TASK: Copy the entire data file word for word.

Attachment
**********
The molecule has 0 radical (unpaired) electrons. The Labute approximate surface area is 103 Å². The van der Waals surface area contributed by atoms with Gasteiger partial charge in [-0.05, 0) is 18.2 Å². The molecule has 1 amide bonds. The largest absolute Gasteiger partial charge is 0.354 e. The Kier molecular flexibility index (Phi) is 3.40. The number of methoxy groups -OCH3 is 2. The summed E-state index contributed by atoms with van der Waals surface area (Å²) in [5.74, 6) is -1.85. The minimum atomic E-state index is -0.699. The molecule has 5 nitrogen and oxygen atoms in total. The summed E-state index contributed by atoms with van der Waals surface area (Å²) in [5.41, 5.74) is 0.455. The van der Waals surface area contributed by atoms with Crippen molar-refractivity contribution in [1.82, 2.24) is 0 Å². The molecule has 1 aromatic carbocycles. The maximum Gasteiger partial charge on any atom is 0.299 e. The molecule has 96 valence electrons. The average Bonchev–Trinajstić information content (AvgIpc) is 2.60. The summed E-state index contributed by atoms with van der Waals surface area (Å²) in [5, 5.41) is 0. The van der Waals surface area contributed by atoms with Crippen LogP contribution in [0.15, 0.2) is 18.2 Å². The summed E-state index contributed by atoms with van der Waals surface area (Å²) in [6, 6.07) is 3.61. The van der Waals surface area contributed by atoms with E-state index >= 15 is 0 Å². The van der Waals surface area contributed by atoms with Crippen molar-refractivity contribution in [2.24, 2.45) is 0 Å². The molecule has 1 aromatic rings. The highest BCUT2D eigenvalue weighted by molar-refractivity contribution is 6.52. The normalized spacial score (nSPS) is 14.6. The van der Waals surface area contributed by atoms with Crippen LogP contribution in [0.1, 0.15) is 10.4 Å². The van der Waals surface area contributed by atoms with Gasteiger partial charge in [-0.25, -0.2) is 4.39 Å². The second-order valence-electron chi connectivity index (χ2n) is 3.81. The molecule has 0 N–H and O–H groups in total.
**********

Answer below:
The molecule has 0 radical (unpaired) electrons. The Labute approximate surface area is 103 Å². The van der Waals surface area contributed by atoms with Gasteiger partial charge in [-0.05, 0) is 18.2 Å². The molecule has 1 amide bonds. The largest absolute Gasteiger partial charge is 0.354 e. The Kier molecular flexibility index (Phi) is 3.40. The number of methoxy groups -OCH3 is 2. The summed E-state index contributed by atoms with van der Waals surface area (Å²) in [5.74, 6) is -1.85. The minimum atomic E-state index is -0.699. The molecule has 5 nitrogen and oxygen atoms in total. The summed E-state index contributed by atoms with van der Waals surface area (Å²) in [5.41, 5.74) is 0.455. The van der Waals surface area contributed by atoms with Crippen molar-refractivity contribution in [1.82, 2.24) is 0 Å². The molecule has 1 aromatic carbocycles. The maximum Gasteiger partial charge on any atom is 0.299 e. The molecule has 96 valence electrons. The average Bonchev–Trinajstić information content (AvgIpc) is 2.60. The summed E-state index contributed by atoms with van der Waals surface area (Å²) in [5, 5.41) is 0. The van der Waals surface area contributed by atoms with Crippen LogP contribution in [0.15, 0.2) is 18.2 Å². The summed E-state index contributed by atoms with van der Waals surface area (Å²) in [6, 6.07) is 3.61. The van der Waals surface area contributed by atoms with E-state index >= 15 is 0 Å². The van der Waals surface area contributed by atoms with Crippen molar-refractivity contribution in [2.24, 2.45) is 0 Å². The molecule has 1 aromatic rings. The highest BCUT2D eigenvalue weighted by molar-refractivity contribution is 6.52. The normalized spacial score (nSPS) is 14.6. The van der Waals surface area contributed by atoms with Crippen LogP contribution in [0.1, 0.15) is 10.4 Å². The van der Waals surface area contributed by atoms with Gasteiger partial charge in [-0.25, -0.2) is 4.39 Å². The second-order valence-electron chi connectivity index (χ2n) is 3.81. The molecule has 0 N–H and O–H groups in total.